Glacial-interglacial modulation of the marine nitrogen cycle by high-latitude O2 supply to the global thermocline
Galbraith, Eric D.
Pedersen, Thomas F.
Calvert, Stephen E.
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An analysis of sedimentary nitrogen isotope records compiled from widely distributed marine environments emphasizes the global synchrony of denitrification changes and provides evidence for a strong temporal coupling of these variations to changes in nitrogen fixation as previously inferred. We explain the global coherence of these records by a simple physical control on the flux of dissolved oxygen to suboxic zones and the coupling to fixation via the supply of phosphorus to diazotrophs in suitable environments. According to our hypothesis, lower glacial-stage sea surface temperature increased oxygen solubility, while stronger winds in high-latitude regions enhanced the rate of thermocline ventilation. The resultant colder, rapidly flushed thermocline lessened the spatial extent of denitrification and, consequently, N fixation. During warm periods, sluggish circulation of warmer, less oxygen rich thermocline waters caused expansion of denitrification zones and a concomitant increase in N fixation. Local fluctuations in export productivity would have modulated this global signal.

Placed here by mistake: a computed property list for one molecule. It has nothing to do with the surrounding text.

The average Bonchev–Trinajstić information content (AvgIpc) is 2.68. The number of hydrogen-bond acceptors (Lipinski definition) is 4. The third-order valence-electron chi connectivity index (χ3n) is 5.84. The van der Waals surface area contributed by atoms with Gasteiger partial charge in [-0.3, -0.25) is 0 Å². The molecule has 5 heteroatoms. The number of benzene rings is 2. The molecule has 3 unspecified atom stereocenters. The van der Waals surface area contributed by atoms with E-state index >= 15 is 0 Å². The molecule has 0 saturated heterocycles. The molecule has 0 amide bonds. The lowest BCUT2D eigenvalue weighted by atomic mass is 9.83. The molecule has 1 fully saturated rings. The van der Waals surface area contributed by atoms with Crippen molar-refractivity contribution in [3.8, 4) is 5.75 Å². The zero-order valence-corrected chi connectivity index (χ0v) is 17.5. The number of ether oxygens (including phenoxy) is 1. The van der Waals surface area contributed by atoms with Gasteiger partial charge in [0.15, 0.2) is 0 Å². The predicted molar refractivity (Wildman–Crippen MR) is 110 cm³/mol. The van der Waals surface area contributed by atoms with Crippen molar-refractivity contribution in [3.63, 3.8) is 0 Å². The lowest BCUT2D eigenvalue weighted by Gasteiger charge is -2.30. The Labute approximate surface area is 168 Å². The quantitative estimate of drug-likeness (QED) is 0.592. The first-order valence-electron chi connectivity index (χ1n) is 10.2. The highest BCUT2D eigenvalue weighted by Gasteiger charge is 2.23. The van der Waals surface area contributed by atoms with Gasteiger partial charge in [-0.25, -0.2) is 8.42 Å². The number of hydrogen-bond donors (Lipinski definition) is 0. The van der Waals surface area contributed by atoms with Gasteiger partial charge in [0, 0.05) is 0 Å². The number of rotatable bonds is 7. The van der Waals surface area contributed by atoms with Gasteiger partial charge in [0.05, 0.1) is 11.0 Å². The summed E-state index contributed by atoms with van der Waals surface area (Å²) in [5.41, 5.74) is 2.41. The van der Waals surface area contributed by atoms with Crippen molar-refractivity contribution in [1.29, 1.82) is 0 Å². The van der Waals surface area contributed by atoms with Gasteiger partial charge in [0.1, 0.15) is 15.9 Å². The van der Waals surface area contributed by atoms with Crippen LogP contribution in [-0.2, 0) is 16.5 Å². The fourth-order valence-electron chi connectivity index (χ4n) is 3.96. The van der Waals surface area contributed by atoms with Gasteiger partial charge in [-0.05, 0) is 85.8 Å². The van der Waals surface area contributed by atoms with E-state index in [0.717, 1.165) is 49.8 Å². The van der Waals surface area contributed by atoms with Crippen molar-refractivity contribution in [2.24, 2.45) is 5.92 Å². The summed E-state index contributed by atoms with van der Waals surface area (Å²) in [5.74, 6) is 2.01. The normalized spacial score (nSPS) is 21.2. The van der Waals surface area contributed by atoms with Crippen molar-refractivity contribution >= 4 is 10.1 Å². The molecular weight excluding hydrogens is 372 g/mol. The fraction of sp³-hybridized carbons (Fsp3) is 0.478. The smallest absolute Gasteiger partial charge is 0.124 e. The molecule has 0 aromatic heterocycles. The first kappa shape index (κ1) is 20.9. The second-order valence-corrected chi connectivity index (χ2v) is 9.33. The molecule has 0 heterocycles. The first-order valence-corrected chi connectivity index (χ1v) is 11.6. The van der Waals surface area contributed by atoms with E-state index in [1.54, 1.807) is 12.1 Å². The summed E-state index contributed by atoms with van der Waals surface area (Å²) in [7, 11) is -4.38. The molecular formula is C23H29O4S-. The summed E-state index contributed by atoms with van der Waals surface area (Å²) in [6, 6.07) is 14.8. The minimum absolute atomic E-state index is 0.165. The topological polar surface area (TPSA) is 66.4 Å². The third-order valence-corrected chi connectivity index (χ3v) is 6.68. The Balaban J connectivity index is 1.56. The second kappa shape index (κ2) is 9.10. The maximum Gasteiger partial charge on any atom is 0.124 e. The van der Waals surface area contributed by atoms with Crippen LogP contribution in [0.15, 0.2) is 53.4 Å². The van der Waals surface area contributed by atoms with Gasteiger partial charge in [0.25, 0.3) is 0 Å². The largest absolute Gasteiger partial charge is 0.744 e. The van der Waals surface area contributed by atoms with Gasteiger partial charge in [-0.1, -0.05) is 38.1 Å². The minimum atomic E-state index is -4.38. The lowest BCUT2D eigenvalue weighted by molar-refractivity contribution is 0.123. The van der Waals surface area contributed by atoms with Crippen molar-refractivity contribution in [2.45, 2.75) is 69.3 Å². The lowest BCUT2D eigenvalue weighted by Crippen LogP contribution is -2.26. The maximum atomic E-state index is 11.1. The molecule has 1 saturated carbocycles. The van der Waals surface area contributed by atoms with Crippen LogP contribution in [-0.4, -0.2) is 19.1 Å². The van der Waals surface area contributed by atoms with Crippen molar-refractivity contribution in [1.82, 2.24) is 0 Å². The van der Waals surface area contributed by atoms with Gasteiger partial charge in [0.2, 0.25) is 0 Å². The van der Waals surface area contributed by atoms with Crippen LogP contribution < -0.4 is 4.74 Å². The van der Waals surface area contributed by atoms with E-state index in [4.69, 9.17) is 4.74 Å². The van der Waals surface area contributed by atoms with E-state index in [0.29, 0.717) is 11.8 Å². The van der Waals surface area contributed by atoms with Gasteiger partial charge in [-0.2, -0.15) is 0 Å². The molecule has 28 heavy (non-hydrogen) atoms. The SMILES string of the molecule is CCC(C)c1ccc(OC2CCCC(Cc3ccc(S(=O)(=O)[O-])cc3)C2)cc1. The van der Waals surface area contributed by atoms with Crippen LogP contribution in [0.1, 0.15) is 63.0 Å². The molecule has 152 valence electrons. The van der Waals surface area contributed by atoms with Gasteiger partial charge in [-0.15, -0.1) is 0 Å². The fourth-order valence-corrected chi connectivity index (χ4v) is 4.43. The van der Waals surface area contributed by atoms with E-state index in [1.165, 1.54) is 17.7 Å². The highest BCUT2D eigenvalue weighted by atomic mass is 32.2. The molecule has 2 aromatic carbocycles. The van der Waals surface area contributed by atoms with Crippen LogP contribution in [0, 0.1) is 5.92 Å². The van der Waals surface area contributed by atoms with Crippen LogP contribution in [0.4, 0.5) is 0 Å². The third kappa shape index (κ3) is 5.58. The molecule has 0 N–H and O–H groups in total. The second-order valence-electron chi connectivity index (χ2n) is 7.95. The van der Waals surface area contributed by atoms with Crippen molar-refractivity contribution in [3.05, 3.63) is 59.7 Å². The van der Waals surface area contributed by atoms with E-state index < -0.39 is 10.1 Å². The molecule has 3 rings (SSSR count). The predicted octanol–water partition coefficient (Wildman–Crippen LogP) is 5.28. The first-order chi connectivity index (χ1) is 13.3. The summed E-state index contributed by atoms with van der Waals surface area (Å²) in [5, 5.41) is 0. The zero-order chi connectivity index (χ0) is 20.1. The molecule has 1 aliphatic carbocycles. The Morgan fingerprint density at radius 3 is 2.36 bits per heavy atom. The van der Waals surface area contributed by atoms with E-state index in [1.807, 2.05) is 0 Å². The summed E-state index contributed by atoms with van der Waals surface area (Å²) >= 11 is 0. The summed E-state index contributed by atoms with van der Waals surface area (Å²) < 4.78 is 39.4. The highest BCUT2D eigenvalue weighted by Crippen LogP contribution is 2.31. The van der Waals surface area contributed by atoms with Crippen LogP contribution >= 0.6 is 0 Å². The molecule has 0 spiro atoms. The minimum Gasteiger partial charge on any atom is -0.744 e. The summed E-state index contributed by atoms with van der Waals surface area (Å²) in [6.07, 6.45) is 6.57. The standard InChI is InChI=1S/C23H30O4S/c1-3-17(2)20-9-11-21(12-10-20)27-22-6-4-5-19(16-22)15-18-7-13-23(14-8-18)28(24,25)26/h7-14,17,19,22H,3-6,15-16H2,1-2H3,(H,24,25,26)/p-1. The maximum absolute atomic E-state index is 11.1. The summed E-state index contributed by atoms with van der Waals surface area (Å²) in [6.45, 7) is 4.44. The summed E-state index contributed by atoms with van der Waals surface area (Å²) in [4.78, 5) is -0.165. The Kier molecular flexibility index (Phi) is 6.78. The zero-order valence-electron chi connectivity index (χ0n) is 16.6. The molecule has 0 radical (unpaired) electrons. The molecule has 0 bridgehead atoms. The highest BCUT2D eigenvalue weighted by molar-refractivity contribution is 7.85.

Author Posting. © American Geophysical Union, 2004. This article is posted here by permission of American Geophysical Union for personal use, not for redistribution. The definitive version was published in Paleoceanography 19 (2004): PA4007, doi:10.1029/2003PA001000.